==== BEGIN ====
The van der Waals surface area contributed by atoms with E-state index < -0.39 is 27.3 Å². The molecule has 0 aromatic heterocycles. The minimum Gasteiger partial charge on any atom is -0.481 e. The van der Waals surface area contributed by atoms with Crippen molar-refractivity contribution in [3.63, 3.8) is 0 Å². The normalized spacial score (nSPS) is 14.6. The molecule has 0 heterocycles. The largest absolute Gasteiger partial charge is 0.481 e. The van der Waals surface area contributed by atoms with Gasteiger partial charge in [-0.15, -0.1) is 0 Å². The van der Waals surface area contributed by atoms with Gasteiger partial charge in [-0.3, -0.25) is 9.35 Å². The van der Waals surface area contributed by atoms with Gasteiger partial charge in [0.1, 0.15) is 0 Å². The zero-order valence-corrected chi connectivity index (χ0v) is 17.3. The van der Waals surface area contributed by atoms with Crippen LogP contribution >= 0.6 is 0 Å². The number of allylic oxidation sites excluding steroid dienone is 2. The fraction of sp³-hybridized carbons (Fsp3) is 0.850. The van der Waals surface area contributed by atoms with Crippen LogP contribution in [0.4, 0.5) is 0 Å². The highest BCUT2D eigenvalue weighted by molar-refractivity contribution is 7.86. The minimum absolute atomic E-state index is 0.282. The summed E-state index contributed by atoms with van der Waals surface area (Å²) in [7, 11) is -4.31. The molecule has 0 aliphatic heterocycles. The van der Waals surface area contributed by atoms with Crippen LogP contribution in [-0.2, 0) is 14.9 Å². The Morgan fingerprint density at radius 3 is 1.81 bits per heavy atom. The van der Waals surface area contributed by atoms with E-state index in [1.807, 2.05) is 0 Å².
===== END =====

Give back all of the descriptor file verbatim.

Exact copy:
The van der Waals surface area contributed by atoms with E-state index < -0.39 is 27.3 Å². The molecule has 0 aromatic heterocycles. The minimum Gasteiger partial charge on any atom is -0.481 e. The van der Waals surface area contributed by atoms with Crippen molar-refractivity contribution in [3.63, 3.8) is 0 Å². The normalized spacial score (nSPS) is 14.6. The molecule has 0 heterocycles. The largest absolute Gasteiger partial charge is 0.481 e. The van der Waals surface area contributed by atoms with Gasteiger partial charge in [-0.15, -0.1) is 0 Å². The van der Waals surface area contributed by atoms with Gasteiger partial charge in [-0.3, -0.25) is 9.35 Å². The van der Waals surface area contributed by atoms with Gasteiger partial charge in [0.1, 0.15) is 0 Å². The zero-order valence-corrected chi connectivity index (χ0v) is 17.3. The van der Waals surface area contributed by atoms with Crippen LogP contribution >= 0.6 is 0 Å². The number of allylic oxidation sites excluding steroid dienone is 2. The fraction of sp³-hybridized carbons (Fsp3) is 0.850. The van der Waals surface area contributed by atoms with Crippen LogP contribution in [0.4, 0.5) is 0 Å². The highest BCUT2D eigenvalue weighted by molar-refractivity contribution is 7.86. The minimum absolute atomic E-state index is 0.282. The summed E-state index contributed by atoms with van der Waals surface area (Å²) in [7, 11) is -4.31. The molecule has 0 aliphatic heterocycles. The van der Waals surface area contributed by atoms with Crippen LogP contribution in [-0.2, 0) is 14.9 Å². The Morgan fingerprint density at radius 3 is 1.81 bits per heavy atom. The van der Waals surface area contributed by atoms with E-state index in [1.807, 2.05) is 0 Å².